A Sydney business man (see www.globalsydney.org) has called for an overall of the CBD, with free light rail, improved walking and cycling, amongst other interesting ideas. One of his ideas is scrapping Kent St Cycleway and putting the north/ south route on George St along with the light rail. The City Council's light rail plans that I have seen show George St as a pedestrian area with bicycles allowed but no dedicated bike lanes.

His other comments on cycling are a bit wonky, see http://www.globalsydney.org.au/Chapter-2/walking-and-cycling, but supportive. No mention of the high usage in Northern European cities, only compares us to San Francisco and Vancouver.

But the George St bike lane is a good idea, although doesn't link that well to SydH Bridge so would need one on Clarence and York too, which might be possible if the light rail somehow removes the need for buses coming in from the north, or at least frees up a bit of space.

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Brilliant! I tend to agree on the existing heavy train tracks, they occupy a lot of valuable land, particularly in the Inner City, and generally split communities, much like freeways. Maybe in the future that space will be returned to parks and some residential too, linked by bike paths and light rail. No need for so many people to commute to a central point ( the CBD) in the future, they should be able to find a job closer to home, at one of those hubs your daughter has identified, or move closer to the CBD to new housing where freeways and railways once stood.

Anyway, the GlobalSydney plan starts off fairly modestly, just has light rail from Central to Town Hall as a first step, and no cars entering from Broadway, which would be given over to a transport interchange. Also proposes charging for cars to enter the CBD, to encourage use of X city tunnel.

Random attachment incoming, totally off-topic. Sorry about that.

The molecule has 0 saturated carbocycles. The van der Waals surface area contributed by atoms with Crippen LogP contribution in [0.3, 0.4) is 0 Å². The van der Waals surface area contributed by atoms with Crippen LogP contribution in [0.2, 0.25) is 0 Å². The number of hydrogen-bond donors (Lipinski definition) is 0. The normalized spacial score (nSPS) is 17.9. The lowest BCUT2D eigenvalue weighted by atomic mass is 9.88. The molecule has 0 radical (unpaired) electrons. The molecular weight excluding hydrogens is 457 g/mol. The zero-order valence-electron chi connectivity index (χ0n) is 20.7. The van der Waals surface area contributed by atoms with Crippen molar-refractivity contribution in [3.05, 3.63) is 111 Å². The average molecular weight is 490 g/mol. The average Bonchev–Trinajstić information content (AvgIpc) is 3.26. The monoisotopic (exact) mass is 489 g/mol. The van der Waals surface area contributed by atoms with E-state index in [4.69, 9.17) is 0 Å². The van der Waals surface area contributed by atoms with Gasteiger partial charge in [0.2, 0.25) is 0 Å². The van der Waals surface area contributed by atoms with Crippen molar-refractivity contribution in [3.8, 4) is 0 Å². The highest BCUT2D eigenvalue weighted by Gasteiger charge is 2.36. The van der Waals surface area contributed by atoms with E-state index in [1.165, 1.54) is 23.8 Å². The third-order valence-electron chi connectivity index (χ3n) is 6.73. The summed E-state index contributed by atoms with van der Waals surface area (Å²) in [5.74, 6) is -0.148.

The S-Bahnen und U-Bahnen are a bit like that in Germany- often stacked vertically.

Electric train tracks can be covered over without an exhaust problem with ease-  by comparison with roads needing pollution stacks. Lots of parks like that in Paris, with Metro below. Imagine the existing rail line covered over from Parra to CBD, with parks, trams and a f'off cycleway on top?

When you have done that Parra Rd could be one traffic lane and one bus lane only in each direction, with urban amenity people space in the rest of it. No need for M4 east, the peeps without tools and cranes can use train, tram, bus or bike all with a cheeky short journey time.

Having a full capacity surface train network is not much of a drama space wise. 

The 6 lines strathfield through to central flow 18000 people an hour each, so in the inbound peak, the 3 inbound tracks, flow the equivalent of 45 free flowing at capacity single occupant motor vehicle lanes - which rarely even occurs in practice.  This is also why the inner city railway has so many overbridges, because the railway network can be relatively sparse compared to a motorway network, the cost of crossing it repeatedly is less, so usually they have less of a divisive effect on communities, and the stations tend to be surrounded with shops and the like, where as motorways only really support car accessible only service stations.

Incidently, nearly every street in Sydney is actually a 4 lane road, its just that 2 of the lanes are blocked by private transport devices that are nearly never in use.

I guess I was a bit OTT about train tracks taking up space cf. with roads, but there are huge areas around Central to Redfern that could be built over for housing, which everyone has been recommending for years.

Also, trying to get across the railway is not that easy at Stanmore and Lewisham, and other places, need some better underpasses. One of the benefits of the Greenway was the path under the main western railway, and over Parramatta Rd, at Hawthorne Canal. But one of the benefits of railways is all the Railway Sts, which run alongside and don't have many cross streets.


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